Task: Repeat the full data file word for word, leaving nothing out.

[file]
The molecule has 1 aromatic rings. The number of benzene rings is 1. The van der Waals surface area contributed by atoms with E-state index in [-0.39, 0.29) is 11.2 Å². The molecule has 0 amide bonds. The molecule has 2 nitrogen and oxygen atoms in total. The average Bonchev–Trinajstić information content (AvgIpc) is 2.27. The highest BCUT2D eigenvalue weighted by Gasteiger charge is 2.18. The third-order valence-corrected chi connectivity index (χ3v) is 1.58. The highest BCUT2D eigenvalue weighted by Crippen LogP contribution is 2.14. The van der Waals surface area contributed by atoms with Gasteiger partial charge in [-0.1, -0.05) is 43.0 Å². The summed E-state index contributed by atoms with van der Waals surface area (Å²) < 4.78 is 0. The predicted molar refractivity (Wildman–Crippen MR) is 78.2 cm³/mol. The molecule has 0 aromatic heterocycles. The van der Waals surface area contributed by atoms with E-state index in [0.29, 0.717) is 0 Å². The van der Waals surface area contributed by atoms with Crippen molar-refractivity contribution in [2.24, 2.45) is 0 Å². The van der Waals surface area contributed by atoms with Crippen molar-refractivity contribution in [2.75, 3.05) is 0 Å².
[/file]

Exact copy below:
The molecule has 1 aromatic rings. The number of benzene rings is 1. The van der Waals surface area contributed by atoms with E-state index in [-0.39, 0.29) is 11.2 Å². The molecule has 0 amide bonds. The molecule has 2 nitrogen and oxygen atoms in total. The average Bonchev–Trinajstić information content (AvgIpc) is 2.27. The highest BCUT2D eigenvalue weighted by Gasteiger charge is 2.18. The third-order valence-corrected chi connectivity index (χ3v) is 1.58. The highest BCUT2D eigenvalue weighted by Crippen LogP contribution is 2.14. The van der Waals surface area contributed by atoms with Gasteiger partial charge in [-0.1, -0.05) is 43.0 Å². The summed E-state index contributed by atoms with van der Waals surface area (Å²) < 4.78 is 0. The predicted molar refractivity (Wildman–Crippen MR) is 78.2 cm³/mol. The molecule has 0 aromatic heterocycles. The van der Waals surface area contributed by atoms with E-state index in [0.29, 0.717) is 0 Å². The van der Waals surface area contributed by atoms with Crippen molar-refractivity contribution in [2.24, 2.45) is 0 Å². The van der Waals surface area contributed by atoms with Crippen molar-refractivity contribution in [2.75, 3.05) is 0 Å².